In his encyclical Laudato Si’, taken from the opening line of the Canticle of the Sun, Pope Francis invites us to spend time with God’s magnificent book of creation:

“.. Saint Francis, faithful to Scripture, invites us to see nature as a magnificent book in which God speaks to us and grants us a glimpse of his infinite beauty and goodness. “Through the greatness and the beauty of creatures one comes to know by analogy their maker” (Wis 13:5); indeed, “his eternal power and divinity have been made known through his works since the creation of the world” (Rom 1:20).” (Laudato Si, no. 12).

If I had to sum up this past week, it would be accepting invitation upon invitation to get a glimpse of God’s beauty and goodness.  And that, my friends, is gift upon gift upon gift!  Here’s just a sampling.

20150724_155406

20150726_062933

20150729_060213

IMG_2682

I spy

On my morning walk today, I spied with my little eye …

Two rabbits
One literally running down the bunny trail
Only his cotton tail visible.

One coast guard ship
Patrolling the waters of the
Hudson.

An empty Heineken can
(Presumably empty … I did not check)

A myriad of birds
Which also serenaded my ears
Along with the oddly soothing sounds of traffic.

And in the distance
The city
People busy about many things
Starting a day
Full of promise.

image

Among the Trees

Looking up at the trees at St. Mary-on-the-Lake
Looking up at the trees at St. Mary-on-the-Lake

I will never forget the first time I drove on to the property at St. Mary-on-the-Lake, the west coast regional center of the Sisters of St. Joseph of Peace. I had driven 3 hours from Portland to attend my first ever vocation retreat. While I had been in contact with the vocation director by email, I had not yet met any of the Sisters and was still a bit unsure about this whole becoming a Catholic Sister thing. Truth be told, I was more than a wee bit nervous.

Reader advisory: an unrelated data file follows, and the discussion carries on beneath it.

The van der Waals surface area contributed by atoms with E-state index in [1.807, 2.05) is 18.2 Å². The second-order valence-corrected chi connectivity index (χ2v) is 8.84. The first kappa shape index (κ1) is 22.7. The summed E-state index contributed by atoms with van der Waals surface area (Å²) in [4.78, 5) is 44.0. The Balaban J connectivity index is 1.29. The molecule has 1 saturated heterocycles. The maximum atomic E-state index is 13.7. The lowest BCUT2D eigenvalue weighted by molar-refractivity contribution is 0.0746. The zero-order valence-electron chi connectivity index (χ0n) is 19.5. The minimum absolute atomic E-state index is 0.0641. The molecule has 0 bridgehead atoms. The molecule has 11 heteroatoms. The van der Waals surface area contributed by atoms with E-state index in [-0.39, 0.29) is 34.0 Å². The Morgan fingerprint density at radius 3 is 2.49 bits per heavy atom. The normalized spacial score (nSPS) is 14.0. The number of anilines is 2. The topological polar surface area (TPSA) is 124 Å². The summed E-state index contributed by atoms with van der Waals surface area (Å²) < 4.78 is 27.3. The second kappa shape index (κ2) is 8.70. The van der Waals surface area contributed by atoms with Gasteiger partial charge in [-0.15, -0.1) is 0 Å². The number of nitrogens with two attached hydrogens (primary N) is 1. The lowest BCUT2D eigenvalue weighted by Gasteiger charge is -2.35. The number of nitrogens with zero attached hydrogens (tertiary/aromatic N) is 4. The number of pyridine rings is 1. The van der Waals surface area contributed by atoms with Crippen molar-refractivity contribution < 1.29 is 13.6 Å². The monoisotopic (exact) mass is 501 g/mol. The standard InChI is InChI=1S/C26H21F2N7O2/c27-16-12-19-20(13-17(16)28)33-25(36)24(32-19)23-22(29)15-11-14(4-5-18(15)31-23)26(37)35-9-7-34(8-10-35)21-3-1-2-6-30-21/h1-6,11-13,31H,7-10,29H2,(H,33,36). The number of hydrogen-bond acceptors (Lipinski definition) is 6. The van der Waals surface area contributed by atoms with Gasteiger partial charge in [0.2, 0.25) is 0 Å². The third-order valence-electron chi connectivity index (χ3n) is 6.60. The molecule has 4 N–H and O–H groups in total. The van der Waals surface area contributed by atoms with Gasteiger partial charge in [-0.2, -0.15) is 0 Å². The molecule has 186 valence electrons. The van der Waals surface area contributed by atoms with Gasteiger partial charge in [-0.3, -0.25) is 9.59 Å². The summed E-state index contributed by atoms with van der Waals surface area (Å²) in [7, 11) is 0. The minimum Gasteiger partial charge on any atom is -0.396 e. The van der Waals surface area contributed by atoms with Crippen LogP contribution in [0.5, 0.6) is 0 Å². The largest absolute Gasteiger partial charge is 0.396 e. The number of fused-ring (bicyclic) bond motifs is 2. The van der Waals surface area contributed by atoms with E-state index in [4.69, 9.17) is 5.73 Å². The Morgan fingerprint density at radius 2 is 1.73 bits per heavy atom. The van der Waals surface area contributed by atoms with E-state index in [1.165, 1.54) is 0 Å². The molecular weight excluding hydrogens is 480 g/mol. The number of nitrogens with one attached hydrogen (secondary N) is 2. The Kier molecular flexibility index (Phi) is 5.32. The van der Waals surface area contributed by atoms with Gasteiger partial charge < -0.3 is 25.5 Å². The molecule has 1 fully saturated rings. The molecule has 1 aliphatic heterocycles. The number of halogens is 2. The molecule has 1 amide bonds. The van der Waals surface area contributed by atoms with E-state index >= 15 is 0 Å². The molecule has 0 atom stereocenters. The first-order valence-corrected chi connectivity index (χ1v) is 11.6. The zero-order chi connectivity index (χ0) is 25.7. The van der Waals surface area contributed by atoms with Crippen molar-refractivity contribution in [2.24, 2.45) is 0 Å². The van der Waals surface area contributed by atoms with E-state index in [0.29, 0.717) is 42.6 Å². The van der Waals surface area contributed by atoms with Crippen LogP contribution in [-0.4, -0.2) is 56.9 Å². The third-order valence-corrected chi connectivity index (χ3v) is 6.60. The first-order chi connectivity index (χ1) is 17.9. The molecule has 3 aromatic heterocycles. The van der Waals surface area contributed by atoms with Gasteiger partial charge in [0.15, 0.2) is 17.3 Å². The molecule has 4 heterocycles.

And then I drove onto the property and was immediately calm and at peace. It was the trees. St. Mary’s is on a wooded property with beautiful tall cedars and evergreens.  When I say tall, I mean tall. They tower over our three story residence buildings. They are majestic and strong. They provide shade and endless green. They make for a cozy peaceful spot.  They speak to me of home.

This morning I arrived back at this sacred spot, flying to Seattle from New Jersey where I am living at our eastern regional center (also a beautiful spot to be sure – in its own way).  We have our Spring Assembly here on the weekend. It is always good to spend time with our CSJP Sisters and Associates, whether in the East, the West, or the UK. One benefit of my new gig is that it is now part of my job to spend time with them. How lucky am I?

I have moved around quite a bit in the past decade since I entered the community, and I will be spending the next six years or so living in New Jersey. But the Pacific Northwest is home. It is the place where my being is most at peace. Several of the Sisters greeted me in the dining room earlier today, welcoming me home, even if just for a short visit. I was lucky enough to live here at St. Mary-on-the-Lake the year after the Novitiate, and this community was my home base while I was studying in Chicago. They would always welcome me home for holidays and vacations or just for a visit. It is good to have a place like that, where people and landscape make you feel at home.